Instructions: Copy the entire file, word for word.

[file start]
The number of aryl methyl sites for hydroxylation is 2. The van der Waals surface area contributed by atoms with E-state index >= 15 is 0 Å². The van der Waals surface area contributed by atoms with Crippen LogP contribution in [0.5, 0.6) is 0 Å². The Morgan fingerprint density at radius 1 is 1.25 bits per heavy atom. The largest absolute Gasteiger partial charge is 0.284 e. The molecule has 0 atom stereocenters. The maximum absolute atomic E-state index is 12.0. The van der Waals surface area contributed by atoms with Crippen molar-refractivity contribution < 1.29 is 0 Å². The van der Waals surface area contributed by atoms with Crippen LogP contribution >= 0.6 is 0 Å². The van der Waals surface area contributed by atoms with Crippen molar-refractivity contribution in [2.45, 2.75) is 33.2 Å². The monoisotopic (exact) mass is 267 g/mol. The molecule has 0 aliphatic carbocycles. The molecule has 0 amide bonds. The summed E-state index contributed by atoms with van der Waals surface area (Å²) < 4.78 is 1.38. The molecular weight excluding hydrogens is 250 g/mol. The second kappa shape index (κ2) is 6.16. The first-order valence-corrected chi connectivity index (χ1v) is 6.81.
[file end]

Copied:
The number of aryl methyl sites for hydroxylation is 2. The van der Waals surface area contributed by atoms with E-state index >= 15 is 0 Å². The van der Waals surface area contributed by atoms with Crippen LogP contribution in [0.5, 0.6) is 0 Å². The Morgan fingerprint density at radius 1 is 1.25 bits per heavy atom. The largest absolute Gasteiger partial charge is 0.284 e. The molecule has 0 atom stereocenters. The maximum absolute atomic E-state index is 12.0. The van der Waals surface area contributed by atoms with Crippen molar-refractivity contribution < 1.29 is 0 Å². The van der Waals surface area contributed by atoms with Crippen LogP contribution >= 0.6 is 0 Å². The van der Waals surface area contributed by atoms with Crippen molar-refractivity contribution in [2.45, 2.75) is 33.2 Å². The monoisotopic (exact) mass is 267 g/mol. The molecule has 0 aliphatic carbocycles. The molecule has 0 amide bonds. The summed E-state index contributed by atoms with van der Waals surface area (Å²) < 4.78 is 1.38. The molecular weight excluding hydrogens is 250 g/mol. The second kappa shape index (κ2) is 6.16. The first-order valence-corrected chi connectivity index (χ1v) is 6.81.